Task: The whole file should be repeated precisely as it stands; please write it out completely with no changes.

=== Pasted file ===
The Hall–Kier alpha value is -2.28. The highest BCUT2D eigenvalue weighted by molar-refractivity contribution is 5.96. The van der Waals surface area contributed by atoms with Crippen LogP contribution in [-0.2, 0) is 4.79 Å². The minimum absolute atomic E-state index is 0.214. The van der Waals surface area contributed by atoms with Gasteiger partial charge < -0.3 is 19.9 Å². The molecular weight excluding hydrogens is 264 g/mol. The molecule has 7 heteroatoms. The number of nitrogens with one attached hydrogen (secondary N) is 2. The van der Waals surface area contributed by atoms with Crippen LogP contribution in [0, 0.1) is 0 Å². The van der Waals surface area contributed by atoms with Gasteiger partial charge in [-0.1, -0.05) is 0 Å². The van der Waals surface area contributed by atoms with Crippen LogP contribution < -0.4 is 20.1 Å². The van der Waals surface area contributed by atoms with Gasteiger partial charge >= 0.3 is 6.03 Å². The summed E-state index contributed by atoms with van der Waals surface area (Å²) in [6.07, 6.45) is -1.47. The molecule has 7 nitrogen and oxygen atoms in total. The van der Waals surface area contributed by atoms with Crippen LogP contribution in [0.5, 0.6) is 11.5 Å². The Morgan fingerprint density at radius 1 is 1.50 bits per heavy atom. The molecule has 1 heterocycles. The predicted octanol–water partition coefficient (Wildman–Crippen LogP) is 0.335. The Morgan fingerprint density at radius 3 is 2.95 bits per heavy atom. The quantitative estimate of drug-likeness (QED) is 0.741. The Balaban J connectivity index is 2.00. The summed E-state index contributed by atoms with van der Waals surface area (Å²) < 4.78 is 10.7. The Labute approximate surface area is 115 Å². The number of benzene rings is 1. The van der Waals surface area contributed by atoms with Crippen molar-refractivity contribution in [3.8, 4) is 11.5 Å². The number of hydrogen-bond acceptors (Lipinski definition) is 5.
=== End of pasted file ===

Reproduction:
The Hall–Kier alpha value is -2.28. The highest BCUT2D eigenvalue weighted by molar-refractivity contribution is 5.96. The van der Waals surface area contributed by atoms with Crippen LogP contribution in [-0.2, 0) is 4.79 Å². The minimum absolute atomic E-state index is 0.214. The van der Waals surface area contributed by atoms with Gasteiger partial charge < -0.3 is 19.9 Å². The molecular weight excluding hydrogens is 264 g/mol. The molecule has 7 heteroatoms. The number of nitrogens with one attached hydrogen (secondary N) is 2. The van der Waals surface area contributed by atoms with Crippen LogP contribution in [0, 0.1) is 0 Å². The van der Waals surface area contributed by atoms with Gasteiger partial charge in [-0.1, -0.05) is 0 Å². The van der Waals surface area contributed by atoms with Crippen LogP contribution < -0.4 is 20.1 Å². The van der Waals surface area contributed by atoms with Gasteiger partial charge >= 0.3 is 6.03 Å². The summed E-state index contributed by atoms with van der Waals surface area (Å²) in [6.07, 6.45) is -1.47. The molecule has 7 nitrogen and oxygen atoms in total. The van der Waals surface area contributed by atoms with Crippen LogP contribution in [0.5, 0.6) is 11.5 Å². The Morgan fingerprint density at radius 1 is 1.50 bits per heavy atom. The molecule has 1 heterocycles. The predicted octanol–water partition coefficient (Wildman–Crippen LogP) is 0.335. The Morgan fingerprint density at radius 3 is 2.95 bits per heavy atom. The quantitative estimate of drug-likeness (QED) is 0.741. The Balaban J connectivity index is 2.00. The summed E-state index contributed by atoms with van der Waals surface area (Å²) < 4.78 is 10.7. The Labute approximate surface area is 115 Å². The number of benzene rings is 1. The van der Waals surface area contributed by atoms with Crippen molar-refractivity contribution in [3.8, 4) is 11.5 Å². The number of hydrogen-bond acceptors (Lipinski definition) is 5.